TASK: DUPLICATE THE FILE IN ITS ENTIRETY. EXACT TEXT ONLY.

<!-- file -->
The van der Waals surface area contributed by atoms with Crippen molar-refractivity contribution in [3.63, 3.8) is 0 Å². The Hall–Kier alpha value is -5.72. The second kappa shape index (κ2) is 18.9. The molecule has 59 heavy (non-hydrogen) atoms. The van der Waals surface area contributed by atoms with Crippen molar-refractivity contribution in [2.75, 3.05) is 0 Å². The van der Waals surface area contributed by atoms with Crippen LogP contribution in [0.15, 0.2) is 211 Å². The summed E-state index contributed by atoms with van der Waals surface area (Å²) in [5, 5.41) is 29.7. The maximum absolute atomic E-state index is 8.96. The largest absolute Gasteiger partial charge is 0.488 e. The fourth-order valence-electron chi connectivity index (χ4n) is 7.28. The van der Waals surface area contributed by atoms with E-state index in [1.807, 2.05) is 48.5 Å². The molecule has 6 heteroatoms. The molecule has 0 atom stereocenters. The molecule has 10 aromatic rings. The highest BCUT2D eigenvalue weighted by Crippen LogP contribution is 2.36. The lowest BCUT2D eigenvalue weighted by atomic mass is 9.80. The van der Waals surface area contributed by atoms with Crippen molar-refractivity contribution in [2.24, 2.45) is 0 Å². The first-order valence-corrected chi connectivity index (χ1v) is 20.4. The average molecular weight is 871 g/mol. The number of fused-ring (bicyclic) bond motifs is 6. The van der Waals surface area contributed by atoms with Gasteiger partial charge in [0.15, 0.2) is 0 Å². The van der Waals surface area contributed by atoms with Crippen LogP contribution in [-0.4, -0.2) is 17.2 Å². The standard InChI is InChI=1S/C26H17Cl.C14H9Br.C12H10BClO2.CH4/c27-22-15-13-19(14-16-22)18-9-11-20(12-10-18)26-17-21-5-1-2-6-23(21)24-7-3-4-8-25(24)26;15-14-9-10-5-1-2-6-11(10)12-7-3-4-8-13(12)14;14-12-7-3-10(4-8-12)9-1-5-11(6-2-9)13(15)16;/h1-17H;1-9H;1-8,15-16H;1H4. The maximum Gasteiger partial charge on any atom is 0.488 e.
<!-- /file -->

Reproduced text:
The van der Waals surface area contributed by atoms with Crippen molar-refractivity contribution in [3.63, 3.8) is 0 Å². The Hall–Kier alpha value is -5.72. The second kappa shape index (κ2) is 18.9. The molecule has 59 heavy (non-hydrogen) atoms. The van der Waals surface area contributed by atoms with Crippen molar-refractivity contribution in [2.75, 3.05) is 0 Å². The van der Waals surface area contributed by atoms with Crippen LogP contribution in [0.15, 0.2) is 211 Å². The summed E-state index contributed by atoms with van der Waals surface area (Å²) in [5, 5.41) is 29.7. The maximum absolute atomic E-state index is 8.96. The largest absolute Gasteiger partial charge is 0.488 e. The fourth-order valence-electron chi connectivity index (χ4n) is 7.28. The van der Waals surface area contributed by atoms with E-state index in [1.807, 2.05) is 48.5 Å². The molecule has 6 heteroatoms. The molecule has 0 atom stereocenters. The molecule has 10 aromatic rings. The highest BCUT2D eigenvalue weighted by Crippen LogP contribution is 2.36. The lowest BCUT2D eigenvalue weighted by atomic mass is 9.80. The van der Waals surface area contributed by atoms with Crippen molar-refractivity contribution in [2.24, 2.45) is 0 Å². The first-order valence-corrected chi connectivity index (χ1v) is 20.4. The average molecular weight is 871 g/mol. The number of fused-ring (bicyclic) bond motifs is 6. The van der Waals surface area contributed by atoms with Gasteiger partial charge in [0.15, 0.2) is 0 Å². The van der Waals surface area contributed by atoms with Crippen LogP contribution in [-0.4, -0.2) is 17.2 Å². The standard InChI is InChI=1S/C26H17Cl.C14H9Br.C12H10BClO2.CH4/c27-22-15-13-19(14-16-22)18-9-11-20(12-10-18)26-17-21-5-1-2-6-23(21)24-7-3-4-8-25(24)26;15-14-9-10-5-1-2-6-11(10)12-7-3-4-8-13(12)14;14-12-7-3-10(4-8-12)9-1-5-11(6-2-9)13(15)16;/h1-17H;1-9H;1-8,15-16H;1H4. The maximum Gasteiger partial charge on any atom is 0.488 e.